6.7/10
143,815
498 user 150 critic

Commando (1985)

A retired Special Forces colonel tries to save his daughter, who was abducted by his former subordinate.

Director:

Mark L. Lester

Writers:

Jeph Loeb (story) (as Joseph Loeb III), Matthew Weisman (story) | 2 more credits »
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Popularity
1,987 ( 96)
2 nominations. See more awards »

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Cast

Cast overview, first billed only:
Arnold Schwarzenegger ... John Matrix
Rae Dawn Chong ... Cindy
Dan Hedaya ... Arius
Vernon Wells ... Bennett
James Olson ... Major General Franklin Kirby
David Patrick Kelly ... Sully
Alyssa Milano ... Jenny Matrix
Bill Duke ... Cooke
Drew Snyder ... Lawson
Sharon Wyatt Sharon Wyatt ... Leslie
Michael DeLano ... Forrestal
Bob Minor ... Jackson
Michael Adams ... Harris (as Mike Adams)
Gary Carlos Cervantes ... Diaz (as Carlos Cervantes)
Lenny Juliano Lenny Juliano ... Soldier
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Storyline

A retired special agent named John Matrix led an elite unit and has left the armed forces to live in a secluded mountain home with his daughter Jenny. But now he is forced out of retirement when his daughter is kidnapped by a band of thugs intent on revenge! Unbeknownst to Matrix, the members of his former unit are being killed one by one. Even though Matrix' friend General Franklin Kirby gives Matrix armed guards, attackers manage to kidnap Matrix and Jenny. Matrix learns that Bennett, a former member of his Matrix' unit who was presumed dead has kidnapped him to try to force Matrix to do a political assassination for a man called Arius (who calls himself El Presidente), a warlord formerly bested by Matrix who wishes to lead a military coup in his home country. Since Arius will have Jenny killed if Matrix refuses, Matrix reluctantly accepts the demand. Written by Anthony Pereyra {hypersonic91@yahoo.com}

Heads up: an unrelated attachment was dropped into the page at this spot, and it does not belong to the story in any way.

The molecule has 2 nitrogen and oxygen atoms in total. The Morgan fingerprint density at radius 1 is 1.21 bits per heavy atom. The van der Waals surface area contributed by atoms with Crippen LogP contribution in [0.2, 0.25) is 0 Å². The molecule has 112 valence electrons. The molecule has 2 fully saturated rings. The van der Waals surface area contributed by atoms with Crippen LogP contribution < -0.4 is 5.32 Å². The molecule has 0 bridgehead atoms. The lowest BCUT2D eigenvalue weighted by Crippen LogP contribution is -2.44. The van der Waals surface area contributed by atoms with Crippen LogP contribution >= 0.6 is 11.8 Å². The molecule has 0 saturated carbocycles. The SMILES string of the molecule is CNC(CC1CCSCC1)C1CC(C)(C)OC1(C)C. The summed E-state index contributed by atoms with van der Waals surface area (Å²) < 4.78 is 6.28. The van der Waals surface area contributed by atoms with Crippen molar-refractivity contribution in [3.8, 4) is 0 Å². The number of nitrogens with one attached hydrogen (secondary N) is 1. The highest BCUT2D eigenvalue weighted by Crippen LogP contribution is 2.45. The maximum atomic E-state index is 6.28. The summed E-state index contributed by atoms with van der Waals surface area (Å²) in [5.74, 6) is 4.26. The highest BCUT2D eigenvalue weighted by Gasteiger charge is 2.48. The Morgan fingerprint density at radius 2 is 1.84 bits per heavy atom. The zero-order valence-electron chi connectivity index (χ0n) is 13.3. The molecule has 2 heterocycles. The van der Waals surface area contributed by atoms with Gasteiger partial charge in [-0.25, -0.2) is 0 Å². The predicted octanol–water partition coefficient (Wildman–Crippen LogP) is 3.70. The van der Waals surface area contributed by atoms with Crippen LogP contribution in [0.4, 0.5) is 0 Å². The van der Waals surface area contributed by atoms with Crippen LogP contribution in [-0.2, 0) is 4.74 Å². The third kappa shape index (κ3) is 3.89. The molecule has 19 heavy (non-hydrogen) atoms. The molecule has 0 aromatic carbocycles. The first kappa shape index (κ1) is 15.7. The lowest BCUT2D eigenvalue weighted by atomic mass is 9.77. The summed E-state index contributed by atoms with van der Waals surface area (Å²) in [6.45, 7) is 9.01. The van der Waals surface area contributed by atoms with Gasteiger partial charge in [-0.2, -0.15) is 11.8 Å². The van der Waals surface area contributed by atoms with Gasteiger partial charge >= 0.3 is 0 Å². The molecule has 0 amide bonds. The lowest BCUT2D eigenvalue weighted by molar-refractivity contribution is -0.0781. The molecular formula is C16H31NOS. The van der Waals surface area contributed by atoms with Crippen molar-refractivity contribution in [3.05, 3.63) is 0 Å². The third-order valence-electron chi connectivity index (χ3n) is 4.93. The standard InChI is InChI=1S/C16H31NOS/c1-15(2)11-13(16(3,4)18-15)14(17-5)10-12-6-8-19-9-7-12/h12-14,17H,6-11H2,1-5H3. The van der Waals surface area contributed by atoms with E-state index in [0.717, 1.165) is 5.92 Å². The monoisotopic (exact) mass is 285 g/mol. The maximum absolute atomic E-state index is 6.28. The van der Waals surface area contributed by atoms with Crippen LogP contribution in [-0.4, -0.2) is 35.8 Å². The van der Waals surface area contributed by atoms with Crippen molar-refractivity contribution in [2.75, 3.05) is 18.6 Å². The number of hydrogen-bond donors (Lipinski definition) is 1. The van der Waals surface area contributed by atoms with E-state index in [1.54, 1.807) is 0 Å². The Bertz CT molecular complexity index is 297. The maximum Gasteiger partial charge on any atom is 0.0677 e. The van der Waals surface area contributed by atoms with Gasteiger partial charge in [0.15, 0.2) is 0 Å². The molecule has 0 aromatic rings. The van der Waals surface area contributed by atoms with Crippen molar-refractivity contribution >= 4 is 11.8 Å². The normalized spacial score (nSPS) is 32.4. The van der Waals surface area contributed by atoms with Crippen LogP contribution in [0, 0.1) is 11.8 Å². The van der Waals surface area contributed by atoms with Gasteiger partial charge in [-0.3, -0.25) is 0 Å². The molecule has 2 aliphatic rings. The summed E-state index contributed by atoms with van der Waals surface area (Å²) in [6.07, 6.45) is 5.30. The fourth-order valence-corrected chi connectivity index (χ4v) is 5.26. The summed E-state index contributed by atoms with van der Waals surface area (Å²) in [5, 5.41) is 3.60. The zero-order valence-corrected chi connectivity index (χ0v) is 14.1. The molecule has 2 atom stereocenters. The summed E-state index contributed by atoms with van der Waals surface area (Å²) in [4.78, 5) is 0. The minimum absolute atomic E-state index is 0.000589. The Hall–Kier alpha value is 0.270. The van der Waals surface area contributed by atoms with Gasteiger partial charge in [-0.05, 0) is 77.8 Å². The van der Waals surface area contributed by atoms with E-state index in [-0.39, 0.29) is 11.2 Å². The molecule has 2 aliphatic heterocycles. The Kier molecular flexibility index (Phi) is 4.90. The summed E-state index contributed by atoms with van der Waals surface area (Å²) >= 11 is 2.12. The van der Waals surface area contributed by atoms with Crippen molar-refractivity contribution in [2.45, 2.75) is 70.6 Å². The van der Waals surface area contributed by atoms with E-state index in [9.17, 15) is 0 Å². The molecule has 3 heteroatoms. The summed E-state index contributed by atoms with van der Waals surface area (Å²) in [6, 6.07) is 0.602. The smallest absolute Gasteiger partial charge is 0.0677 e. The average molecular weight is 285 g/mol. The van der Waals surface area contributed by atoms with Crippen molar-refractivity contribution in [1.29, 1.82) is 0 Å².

Plot Summary | Plot Synopsis

Taglines:

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Certificate:

R | See all certifications »

Parents Guide:

View content advisory »
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Did You Know?